What is it about?
We analyzed the contribution of microglial reactivity to early axonal and glial alterations of the optic nerve in a model of experimental glaucoma. We induced ocular hypertension in rats for different intervals (3, 6, 10 and 15 weeks). We counted the number of retinal ganglion cells, studied the axonal transport of fluorescent β‐subunit cholera toxin to different brain visual areas and analyzed axonal and glial parameters in the optic nerve. We found that at early stages of experimental glaucoma (6 weeks of ocular hypertension) the number of retinal ganglion cells was normal, but there was a reduction of the axonal transport to visual areas in the brain that could be mapped to the myelinated portion of the optic nerve, beyond the optic nerve head. The disruption in the axonal transport at the optic nerve was accompanied by a significant decrease in phosphorylated neurofilament heavy chain immunoreactivity (a biomarker for axonal injury) and luxol fast blue staining (sign of demyelination), and also by a significant increase in the immunoreactivity of microglial and astrocytic markers (glial response). At late stages (i.e 15 weeks), in addition to the axoglial alterations the number of retinal ganglion cells was significantly reduced. Finally, we treated rats with minocycline (30 mg/kg, i.p.) for 2 weeks after 4 weeks of ocular hypertension to study the role of microglia to the early axoglial dysfunction. Minocycline prevented the decrease in phosphorylated neurofilament heavy‐chain immunoreactivity and luxol fast blue staining, the glial response and the deficit in anterograde transport induced by 6 weeks of ocular hypertension.
Photo by Harpreet Singh on Unsplash
Why is it important?
This article supports the hypothesis that axon pathology initiates and does not follow retinal ganglion cell loss during glaucoma. If confirmed in the human condition, the significance of our work is important because it supports the targeting of microglial reactivity to prevent early axoglial alterations in the proximal optic nerve and consequently, to slow the progression of glaucoma.
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This page is a summary of: Involvement of microglia in early axoglial alterations of the optic nerve induced by experimental glaucoma, Journal of Neurochemistry, June 2017, Wiley, DOI: 10.1111/jnc.14070.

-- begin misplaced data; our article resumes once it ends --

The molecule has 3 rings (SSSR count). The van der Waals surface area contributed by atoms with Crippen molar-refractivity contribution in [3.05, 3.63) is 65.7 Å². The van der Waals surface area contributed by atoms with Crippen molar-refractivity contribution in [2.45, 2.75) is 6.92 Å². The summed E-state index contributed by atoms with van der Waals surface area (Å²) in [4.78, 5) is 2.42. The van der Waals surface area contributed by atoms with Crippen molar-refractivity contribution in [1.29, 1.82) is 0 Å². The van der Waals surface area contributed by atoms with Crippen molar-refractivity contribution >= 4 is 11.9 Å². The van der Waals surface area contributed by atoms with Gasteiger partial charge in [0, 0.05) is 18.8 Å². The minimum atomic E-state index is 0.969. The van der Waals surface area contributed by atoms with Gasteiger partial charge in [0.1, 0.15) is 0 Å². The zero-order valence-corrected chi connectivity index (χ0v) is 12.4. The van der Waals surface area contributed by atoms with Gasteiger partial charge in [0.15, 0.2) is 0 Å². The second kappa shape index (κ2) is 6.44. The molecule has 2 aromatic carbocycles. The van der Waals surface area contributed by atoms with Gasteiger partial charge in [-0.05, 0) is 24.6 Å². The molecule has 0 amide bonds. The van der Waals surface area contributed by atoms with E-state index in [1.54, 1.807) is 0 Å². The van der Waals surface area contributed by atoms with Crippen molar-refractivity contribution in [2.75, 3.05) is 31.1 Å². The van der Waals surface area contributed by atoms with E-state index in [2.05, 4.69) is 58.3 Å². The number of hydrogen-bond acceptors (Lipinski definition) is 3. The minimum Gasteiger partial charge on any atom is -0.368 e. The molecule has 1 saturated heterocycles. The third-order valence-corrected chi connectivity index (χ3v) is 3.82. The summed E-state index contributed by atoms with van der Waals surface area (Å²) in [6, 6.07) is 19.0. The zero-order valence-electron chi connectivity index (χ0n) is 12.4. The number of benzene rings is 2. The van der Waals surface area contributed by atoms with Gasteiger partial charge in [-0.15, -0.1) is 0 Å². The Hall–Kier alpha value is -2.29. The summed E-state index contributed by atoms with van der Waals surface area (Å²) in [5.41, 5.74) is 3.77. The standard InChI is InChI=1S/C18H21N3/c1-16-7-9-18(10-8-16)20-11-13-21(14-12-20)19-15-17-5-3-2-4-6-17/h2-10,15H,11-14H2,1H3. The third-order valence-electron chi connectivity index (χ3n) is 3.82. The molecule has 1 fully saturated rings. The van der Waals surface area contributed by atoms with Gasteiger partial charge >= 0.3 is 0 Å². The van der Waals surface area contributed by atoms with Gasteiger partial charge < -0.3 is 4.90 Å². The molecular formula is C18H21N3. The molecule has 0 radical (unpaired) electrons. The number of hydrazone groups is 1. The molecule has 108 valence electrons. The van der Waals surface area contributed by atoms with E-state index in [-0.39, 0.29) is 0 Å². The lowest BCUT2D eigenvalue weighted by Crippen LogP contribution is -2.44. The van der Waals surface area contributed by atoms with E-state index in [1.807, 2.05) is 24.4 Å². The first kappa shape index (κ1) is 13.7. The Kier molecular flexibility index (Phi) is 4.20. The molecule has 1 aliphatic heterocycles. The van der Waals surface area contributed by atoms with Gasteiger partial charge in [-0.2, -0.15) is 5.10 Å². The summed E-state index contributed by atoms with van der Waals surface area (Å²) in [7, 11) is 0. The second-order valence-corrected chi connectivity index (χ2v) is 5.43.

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Front Cover Image of the Journal of Neurochemistry (Volume 142, Issue 2)
Glaucoma is a leading cause of blindness, characterized by retinal ganglion cell loss and optic nerve (ON) damage, which at present has no cure. Our results indicate that targeting the ON microglial reactivity with the administration of minocycline can prevent early axoglial alterations in the proximal portion of the ON, and consequently, slow glaucoma progression. The photomicrograph shows the cholera toxin β-subunit (CTB)-staining pattern in the superior colliculus (SC) from an animal in which one eye was injected with vehicle (Veh, normotensive eye) and the contralateral eye received chondroitin sulfate (CS) for 6 weeks (hypertensive eye) in the anterior chamber. The staining represents the anterograde transport from the retina to the SC. CTB labeled the entire retinotopic projection to the stratum zonale and the stratum griseum superficiale, the most superficial layers of the superior colliculus, which received projections from the vehicle-injected eye, whereas a reduction in CTB staining was observed in the SC which received projections from glaucomatous eye that was hypertensive for 6 week.
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